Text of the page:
“EDINBURGH, Sept. 9, 1756. “For near these three weeks the Rev. Mr. Whitefield has been preaching in the Orphan-hospital park, to very crowded auditories, twice every day. As he was frequently very explicit in opening the miseries of popish tyranny and arbitrary power, and very warm in exhorting his hearers to loyalty and courage at home, and in stirring them up to pray for the success of his majesty's forces, both by sea and land abroad, we have reason to believe, that his visit at this juncture hath been particularly useful. “EDINBURGH, Sept. 23.
“On Sunday evening, the Rev. Mr. Whitefield, after sermon, made a collection for the poor highlanders, when upwards of sixty pounds sterling was collected.”
September 22, he received a message from the new governor of Georgia in London, desiring to see and converse with him, concerning the affairs of the colony, before he embarked.
In his way to London, he stopped at Leeds, and went some days into good Mr. G and J–’s round, preaching to great multitudes on the mountains; but the appearance of a return of his last year's disorder, obliged him to hasten to town. On the 7th of November, he opened his new chapel in Tottenham court road, preaching from 1 Cor. iii. 11. For other foundation can no man lay, than that is laid, which is Jesus Christ.
From opening the chapel in Tottenham court road, to his arrival in Edinburgh, in the year 1759.
His constant work was now preaching about fifteen times a week, which, with a weak appetite, want of rest, and much care lying upon his mind, reduced him to a state of great bodily weakness. “But yet,” says he, “the joy of the Lord is my strength; and my greatest grief is, that I can do no more for him, who has done and suffered so much for me.”
His new chapel succeeded according to his wish. On Sunday mornings, hundreds went away, not being able to get in. Several people of rank were desirous of obtaining constant seats; and a very affecting letter was received from one under convictions, who acknowledged that curiosity alone brought him first to see what sort of a place it was.” It is said that Hume was a hearer of Mr. Whitefield, and was much taken with his eloquence. Such testimonies as the latter, are recorded merely for their singularity.f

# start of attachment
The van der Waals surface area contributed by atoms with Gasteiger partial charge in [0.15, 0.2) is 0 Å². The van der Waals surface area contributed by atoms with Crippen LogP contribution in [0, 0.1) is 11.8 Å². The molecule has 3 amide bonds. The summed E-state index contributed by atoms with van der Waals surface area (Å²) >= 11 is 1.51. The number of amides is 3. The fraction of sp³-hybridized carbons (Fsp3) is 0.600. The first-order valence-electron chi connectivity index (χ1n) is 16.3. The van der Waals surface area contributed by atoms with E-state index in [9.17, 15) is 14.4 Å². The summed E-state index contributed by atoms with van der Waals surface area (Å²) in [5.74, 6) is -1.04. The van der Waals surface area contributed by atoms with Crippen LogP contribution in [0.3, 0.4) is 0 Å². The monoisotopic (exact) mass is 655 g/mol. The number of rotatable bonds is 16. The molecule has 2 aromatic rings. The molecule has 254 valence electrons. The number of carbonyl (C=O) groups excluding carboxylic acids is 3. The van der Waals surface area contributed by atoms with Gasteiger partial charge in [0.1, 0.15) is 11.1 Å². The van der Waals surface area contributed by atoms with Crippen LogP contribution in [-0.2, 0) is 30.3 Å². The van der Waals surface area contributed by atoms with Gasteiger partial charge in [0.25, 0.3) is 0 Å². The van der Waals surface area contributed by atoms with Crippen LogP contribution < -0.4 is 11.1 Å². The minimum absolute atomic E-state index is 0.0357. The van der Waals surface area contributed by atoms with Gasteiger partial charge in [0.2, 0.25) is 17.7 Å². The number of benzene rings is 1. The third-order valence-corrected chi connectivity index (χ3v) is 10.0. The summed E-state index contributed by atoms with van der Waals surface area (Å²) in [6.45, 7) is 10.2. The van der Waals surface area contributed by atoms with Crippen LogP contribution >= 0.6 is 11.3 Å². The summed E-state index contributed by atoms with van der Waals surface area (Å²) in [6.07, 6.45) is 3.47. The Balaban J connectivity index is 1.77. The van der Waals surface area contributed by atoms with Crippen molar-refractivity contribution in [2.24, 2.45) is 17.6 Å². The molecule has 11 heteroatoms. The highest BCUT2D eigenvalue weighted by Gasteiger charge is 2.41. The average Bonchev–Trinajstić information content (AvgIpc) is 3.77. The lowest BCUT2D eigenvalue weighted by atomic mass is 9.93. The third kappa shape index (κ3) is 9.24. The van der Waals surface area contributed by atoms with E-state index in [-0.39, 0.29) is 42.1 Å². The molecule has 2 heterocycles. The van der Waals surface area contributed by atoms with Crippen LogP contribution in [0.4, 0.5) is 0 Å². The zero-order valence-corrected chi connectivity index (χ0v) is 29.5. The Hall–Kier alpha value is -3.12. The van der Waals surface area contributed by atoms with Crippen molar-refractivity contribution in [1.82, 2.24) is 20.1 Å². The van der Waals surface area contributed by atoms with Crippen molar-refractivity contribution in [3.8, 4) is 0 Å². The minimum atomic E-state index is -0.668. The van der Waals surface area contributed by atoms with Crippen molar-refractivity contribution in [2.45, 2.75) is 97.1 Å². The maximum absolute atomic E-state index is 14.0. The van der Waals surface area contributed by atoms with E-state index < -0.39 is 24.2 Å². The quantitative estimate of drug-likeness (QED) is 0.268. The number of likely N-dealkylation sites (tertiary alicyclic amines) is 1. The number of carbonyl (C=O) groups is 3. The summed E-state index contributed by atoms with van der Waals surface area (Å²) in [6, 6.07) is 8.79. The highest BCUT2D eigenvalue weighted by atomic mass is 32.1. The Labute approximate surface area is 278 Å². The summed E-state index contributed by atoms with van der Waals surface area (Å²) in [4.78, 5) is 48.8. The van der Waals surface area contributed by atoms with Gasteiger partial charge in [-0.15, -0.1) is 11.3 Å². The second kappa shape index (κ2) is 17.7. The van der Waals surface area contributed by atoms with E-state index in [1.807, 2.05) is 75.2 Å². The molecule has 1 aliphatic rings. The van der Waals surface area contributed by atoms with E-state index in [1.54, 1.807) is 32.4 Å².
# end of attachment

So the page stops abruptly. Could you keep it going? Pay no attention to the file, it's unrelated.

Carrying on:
* “A neighboring doctor calls the place WHITEFIELD's Soul TRAP. I pray the friend of sinners, to make it a soul trap indeed, to many wandering creatures. , Shuter, the player, always makes one of the auditory; and, as I hear, is much impressed, and brings others with him.”
*An intimate friend of the infidel Hume, asked him what he thought of Mr. Whitefield's preaching; for he had listened to the latter part of one of his sermons at Edinburgh. “He is sir,” said Mr. Hume, “the most ingenious preacher I ever heard. It is worth while to go twenty miles to hear him.” He then repeated the following passage which he heard towards the close of that discourse. “After a solemn pause, Mr. Whitefield thus addressed his numerous auditory:— The attendant angel is just about to leave the threshold, and ascend to heaven. And shall he ascend and not bear with him the news of one sinner, among all this multitude, reclaimed from the error of his ways?' To give the greater effect to this exclamation, he stamped with his foot, listed up his hands and eyes to heaven, and with gushing tears cried aloud, “Stop, §o Stop, Gabriell Stop, ere you enter the sacred rtals, and yet carry with you the news of one sinner converted to God.” }. then in the most simple, but energetic language, described what he called a Savior's dying love to sinful man; so that almost the whole assembly melted into tears. This address was accompanied with such animated, yet natural action that it surpassed anything I ever saw or heard in any other preacher.” Happy had it been for poor Hume, had he received what he then heard, “as the word of God, and not as the word of man!”